How NYC’s Code Blue emergency notice aims to protect homeless people

When temperatures drop, the city tries to eliminate barriers to sheltering people – but advocates worry about police involvement.

A homeless person sleeps on a subway bench in New York City in September. There are approximately 63,000 homeless people in New York's five boroughs.

A homeless person sleeps on a subway bench in New York City in September. There are approximately 63,000 homeless people in New York's five boroughs. (Photo by Robert Nickelsberg/Getty Images)

This month, freezing temperatures descended over New York City for the first time this season. Stores teemed with bundled shoppers buying winter gear. Harsh wind carved beneath bridges. Bats, stunned by the cold, fell into the grass in Central Park. And homeless outreach teams fanned out across the city trying to direct vulnerable people indoors. Through it all, many unsheltered New Yorkers weathered the conditions the best they could outside, bracing themselves for future cold stretches.

Any time temperatures reach 32 degrees Fahrenheit or below between 4 p.m. and 8 a.m. – wind chill included – New York City activates an emergency notice called “Code Blue.” While this is in effect, the shelter intake process is simplified, meaning people are able to get access quicker. The city also significantly ramps up its efforts to steer anyone experiencing homelessness indoors during these periods.

Last week brought the first Code Blue of the season. Read on for more info on how the emergency notice works and what the best actions are to help vulnerable New Yorkers this winter.

The stakes

Every winter, thousands of homeless New Yorkers struggle to survive on the streets. Cold temperatures, snow and freezing sleet-like rain can be life threatening – 16 homeless people died last year due to the cold, according to a report from Coalition for the Homeless. And while the city deploys additional resources to connect vulnerable people to shelters during a Code Blue, some homeless New Yorkers say they don’t feel comfortable entering the city’s shelter system. These individuals face especially difficult decisions during the winter, often shuffling between overhangs and scaffolding to avoid the worst of the elements, according to Jacquelyn Simone, policy director at the Coalition for the Homeless.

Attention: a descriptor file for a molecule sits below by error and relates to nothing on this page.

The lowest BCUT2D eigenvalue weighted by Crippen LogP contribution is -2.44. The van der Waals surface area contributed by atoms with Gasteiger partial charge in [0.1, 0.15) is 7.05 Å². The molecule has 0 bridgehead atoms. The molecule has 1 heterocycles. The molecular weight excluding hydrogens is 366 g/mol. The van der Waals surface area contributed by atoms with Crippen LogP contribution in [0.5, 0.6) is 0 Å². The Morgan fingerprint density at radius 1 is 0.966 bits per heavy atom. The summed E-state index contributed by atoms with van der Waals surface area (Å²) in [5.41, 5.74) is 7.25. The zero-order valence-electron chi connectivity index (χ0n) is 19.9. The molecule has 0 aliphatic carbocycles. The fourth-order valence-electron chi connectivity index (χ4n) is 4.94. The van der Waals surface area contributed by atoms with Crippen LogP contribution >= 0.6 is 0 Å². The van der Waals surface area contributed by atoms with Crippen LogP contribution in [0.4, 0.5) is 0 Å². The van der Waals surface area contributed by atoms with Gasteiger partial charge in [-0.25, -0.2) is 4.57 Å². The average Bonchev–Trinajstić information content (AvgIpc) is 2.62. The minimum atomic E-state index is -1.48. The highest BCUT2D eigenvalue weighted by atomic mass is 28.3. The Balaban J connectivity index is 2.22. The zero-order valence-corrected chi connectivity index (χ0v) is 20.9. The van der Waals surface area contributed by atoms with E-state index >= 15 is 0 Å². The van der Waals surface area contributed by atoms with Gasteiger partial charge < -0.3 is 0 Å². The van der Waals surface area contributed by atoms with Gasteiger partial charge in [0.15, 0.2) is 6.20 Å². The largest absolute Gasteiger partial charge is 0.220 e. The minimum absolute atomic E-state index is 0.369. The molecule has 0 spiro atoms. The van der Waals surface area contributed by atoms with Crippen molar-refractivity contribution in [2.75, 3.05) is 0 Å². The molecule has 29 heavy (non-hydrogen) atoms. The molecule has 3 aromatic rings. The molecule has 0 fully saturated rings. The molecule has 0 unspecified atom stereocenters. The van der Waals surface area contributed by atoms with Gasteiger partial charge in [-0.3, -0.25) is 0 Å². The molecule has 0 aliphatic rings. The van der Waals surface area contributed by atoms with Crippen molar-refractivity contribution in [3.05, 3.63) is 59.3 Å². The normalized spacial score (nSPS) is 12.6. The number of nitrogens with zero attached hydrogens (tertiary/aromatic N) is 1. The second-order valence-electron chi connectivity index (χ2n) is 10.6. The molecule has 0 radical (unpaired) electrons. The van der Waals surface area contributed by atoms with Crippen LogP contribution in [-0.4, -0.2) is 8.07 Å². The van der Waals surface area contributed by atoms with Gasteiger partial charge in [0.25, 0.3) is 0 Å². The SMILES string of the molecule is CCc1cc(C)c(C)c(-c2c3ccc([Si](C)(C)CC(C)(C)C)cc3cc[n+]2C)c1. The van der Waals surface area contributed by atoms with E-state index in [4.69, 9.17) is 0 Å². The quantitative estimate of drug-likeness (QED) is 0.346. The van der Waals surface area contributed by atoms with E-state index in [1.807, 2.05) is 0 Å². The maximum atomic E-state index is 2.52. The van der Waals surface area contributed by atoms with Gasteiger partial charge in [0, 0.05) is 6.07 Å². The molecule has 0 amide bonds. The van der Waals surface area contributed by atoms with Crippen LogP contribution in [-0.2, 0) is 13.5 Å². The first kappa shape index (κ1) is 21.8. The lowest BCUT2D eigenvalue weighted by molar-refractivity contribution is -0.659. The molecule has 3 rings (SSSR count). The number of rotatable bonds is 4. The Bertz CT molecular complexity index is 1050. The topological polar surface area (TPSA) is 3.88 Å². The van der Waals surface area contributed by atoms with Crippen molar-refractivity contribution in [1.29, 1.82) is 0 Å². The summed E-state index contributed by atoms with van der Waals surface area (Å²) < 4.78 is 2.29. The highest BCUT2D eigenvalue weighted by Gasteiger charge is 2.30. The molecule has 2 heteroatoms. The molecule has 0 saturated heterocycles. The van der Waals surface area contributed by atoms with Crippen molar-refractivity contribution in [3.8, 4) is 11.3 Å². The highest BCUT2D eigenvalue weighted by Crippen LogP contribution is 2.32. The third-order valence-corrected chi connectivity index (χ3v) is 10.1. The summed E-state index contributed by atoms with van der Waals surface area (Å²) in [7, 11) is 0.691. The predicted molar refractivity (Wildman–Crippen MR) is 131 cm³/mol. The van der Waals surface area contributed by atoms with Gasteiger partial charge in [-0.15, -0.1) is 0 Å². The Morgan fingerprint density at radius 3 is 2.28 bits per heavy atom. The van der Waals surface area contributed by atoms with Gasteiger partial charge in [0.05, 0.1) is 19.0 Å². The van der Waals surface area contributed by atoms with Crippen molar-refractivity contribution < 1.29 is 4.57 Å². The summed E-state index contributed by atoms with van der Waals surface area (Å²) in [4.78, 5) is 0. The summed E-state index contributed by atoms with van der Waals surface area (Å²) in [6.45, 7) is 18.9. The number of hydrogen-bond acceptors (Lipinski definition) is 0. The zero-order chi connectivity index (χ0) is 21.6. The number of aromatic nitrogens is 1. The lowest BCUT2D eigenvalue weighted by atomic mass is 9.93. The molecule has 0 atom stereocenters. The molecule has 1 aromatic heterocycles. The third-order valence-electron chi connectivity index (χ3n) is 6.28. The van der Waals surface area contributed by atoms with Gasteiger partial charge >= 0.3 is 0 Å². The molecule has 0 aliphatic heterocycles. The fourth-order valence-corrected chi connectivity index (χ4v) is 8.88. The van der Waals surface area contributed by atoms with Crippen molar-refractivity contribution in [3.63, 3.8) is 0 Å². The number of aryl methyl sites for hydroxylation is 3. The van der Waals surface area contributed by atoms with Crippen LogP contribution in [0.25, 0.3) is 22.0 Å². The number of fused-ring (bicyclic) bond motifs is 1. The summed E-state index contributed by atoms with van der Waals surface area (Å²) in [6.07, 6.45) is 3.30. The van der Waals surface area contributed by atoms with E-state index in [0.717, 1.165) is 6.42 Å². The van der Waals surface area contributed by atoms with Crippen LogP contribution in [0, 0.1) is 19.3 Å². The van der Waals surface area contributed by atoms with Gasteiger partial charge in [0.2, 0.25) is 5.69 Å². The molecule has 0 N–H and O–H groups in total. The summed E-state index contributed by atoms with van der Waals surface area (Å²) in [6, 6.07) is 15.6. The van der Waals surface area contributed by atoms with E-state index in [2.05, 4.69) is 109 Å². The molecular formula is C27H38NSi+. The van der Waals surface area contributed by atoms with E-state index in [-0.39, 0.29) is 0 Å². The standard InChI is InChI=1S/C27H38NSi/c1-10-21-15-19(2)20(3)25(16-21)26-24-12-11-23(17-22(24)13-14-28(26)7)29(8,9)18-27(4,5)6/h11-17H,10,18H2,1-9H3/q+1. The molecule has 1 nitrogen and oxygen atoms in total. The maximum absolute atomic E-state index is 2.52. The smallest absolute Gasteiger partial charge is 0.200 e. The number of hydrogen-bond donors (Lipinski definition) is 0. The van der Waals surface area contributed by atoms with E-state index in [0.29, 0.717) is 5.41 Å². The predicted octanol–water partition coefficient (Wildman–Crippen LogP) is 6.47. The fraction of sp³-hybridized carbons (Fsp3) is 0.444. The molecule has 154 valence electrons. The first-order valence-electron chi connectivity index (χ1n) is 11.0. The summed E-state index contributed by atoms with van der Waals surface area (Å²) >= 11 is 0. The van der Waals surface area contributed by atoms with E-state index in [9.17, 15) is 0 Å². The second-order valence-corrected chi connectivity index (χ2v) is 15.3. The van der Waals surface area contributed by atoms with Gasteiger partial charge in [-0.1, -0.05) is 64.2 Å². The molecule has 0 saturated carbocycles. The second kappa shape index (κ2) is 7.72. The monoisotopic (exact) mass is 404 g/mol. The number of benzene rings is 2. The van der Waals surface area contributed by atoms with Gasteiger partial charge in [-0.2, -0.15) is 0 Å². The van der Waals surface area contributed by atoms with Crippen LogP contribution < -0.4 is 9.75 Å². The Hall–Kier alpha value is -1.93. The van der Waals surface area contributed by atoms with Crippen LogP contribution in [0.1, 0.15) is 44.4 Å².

The overnight closure of the subway system during the height of the COVID-19 pandemic forced many homeless New Yorkers into the street who had previously relied on stations and trains for a warm place to sleep. Advocates for the homeless highlighted that policy’s impact at the time. And are saying again that New York City Mayor Eric Adams’ and Gov. Kathy Hochul’s Subway Safety Plan and other recent policies have heightened some of the dangers for homeless people who don’t want to enter an official shelter by pushing them into sometimes unfamiliar locations. 

 Simone said the Adams administration’s efforts of clearing homeless encampments in an attempt to direct people into shelters can make the work of outreach teams more difficult, because high-risk people are harder to locate during a Code Blue if they’ve been displaced from a regular spot. Potentially harsh treatment during sweeps might also make people more hesitant to engage with the nonprofit or city staff trying to get them to come into an emergency shelter during dangerous conditions. 

“Outreach teams might not be able to locate people – people might be in places that are less obvious and visible as a survival technique to try to avoid repeated sweeps,” Simone said. “We’re concerned that those policies and the tenor of the administration when it comes to unsheltered homelessness will have real consequences as outreach teams are trying to encourage people to come indoors.”

A spokesperson for the Department of Homeless Services told City & State that city agencies have a process in place to inform outreach teams when an encampment is cleared. 

How Code Blue works

While New York City already has a legal obligation to provide refuge to anyone under its right to shelter mandate every night of the year, Code Blue goes a few steps further by removing some of the procedures that can complicate the full shelter intake process. People returning to the shelter system, for example, can access additional shelters beyond their assigned one, meaning they have the flexibility to avoid going back to a facility they’d previously “made a conscious decision to leave,” Simone said. 

The city also says that drop-in centers are operated 24 hours a day with the intention of accepting as many people as possible, and unsheltered homeless New Yorkers are sometimes given transportation directly to low-barrier housing options like safe havens and stabilization beds during a Code Blue.